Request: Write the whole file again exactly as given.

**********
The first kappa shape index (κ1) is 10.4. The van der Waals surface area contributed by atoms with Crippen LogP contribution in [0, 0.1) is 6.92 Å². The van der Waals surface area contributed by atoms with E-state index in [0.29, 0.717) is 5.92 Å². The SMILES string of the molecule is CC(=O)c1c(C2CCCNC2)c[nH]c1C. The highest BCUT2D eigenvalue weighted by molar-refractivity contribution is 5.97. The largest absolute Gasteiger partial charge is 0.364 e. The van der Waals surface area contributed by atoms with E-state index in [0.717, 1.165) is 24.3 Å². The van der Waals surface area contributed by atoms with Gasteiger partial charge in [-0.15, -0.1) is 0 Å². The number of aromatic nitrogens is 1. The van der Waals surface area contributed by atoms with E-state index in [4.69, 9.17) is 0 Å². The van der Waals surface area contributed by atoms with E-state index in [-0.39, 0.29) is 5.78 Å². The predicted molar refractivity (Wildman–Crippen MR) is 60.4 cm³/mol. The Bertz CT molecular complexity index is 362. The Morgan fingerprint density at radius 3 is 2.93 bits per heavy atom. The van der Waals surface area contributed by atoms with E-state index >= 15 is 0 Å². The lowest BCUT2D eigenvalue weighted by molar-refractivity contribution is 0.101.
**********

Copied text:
The first kappa shape index (κ1) is 10.4. The van der Waals surface area contributed by atoms with Crippen LogP contribution in [0, 0.1) is 6.92 Å². The van der Waals surface area contributed by atoms with E-state index in [0.29, 0.717) is 5.92 Å². The SMILES string of the molecule is CC(=O)c1c(C2CCCNC2)c[nH]c1C. The highest BCUT2D eigenvalue weighted by molar-refractivity contribution is 5.97. The largest absolute Gasteiger partial charge is 0.364 e. The van der Waals surface area contributed by atoms with E-state index in [0.717, 1.165) is 24.3 Å². The van der Waals surface area contributed by atoms with Gasteiger partial charge in [-0.15, -0.1) is 0 Å². The number of aromatic nitrogens is 1. The van der Waals surface area contributed by atoms with E-state index in [4.69, 9.17) is 0 Å². The van der Waals surface area contributed by atoms with E-state index in [-0.39, 0.29) is 5.78 Å². The predicted molar refractivity (Wildman–Crippen MR) is 60.4 cm³/mol. The Bertz CT molecular complexity index is 362. The Morgan fingerprint density at radius 3 is 2.93 bits per heavy atom. The van der Waals surface area contributed by atoms with E-state index >= 15 is 0 Å². The lowest BCUT2D eigenvalue weighted by molar-refractivity contribution is 0.101.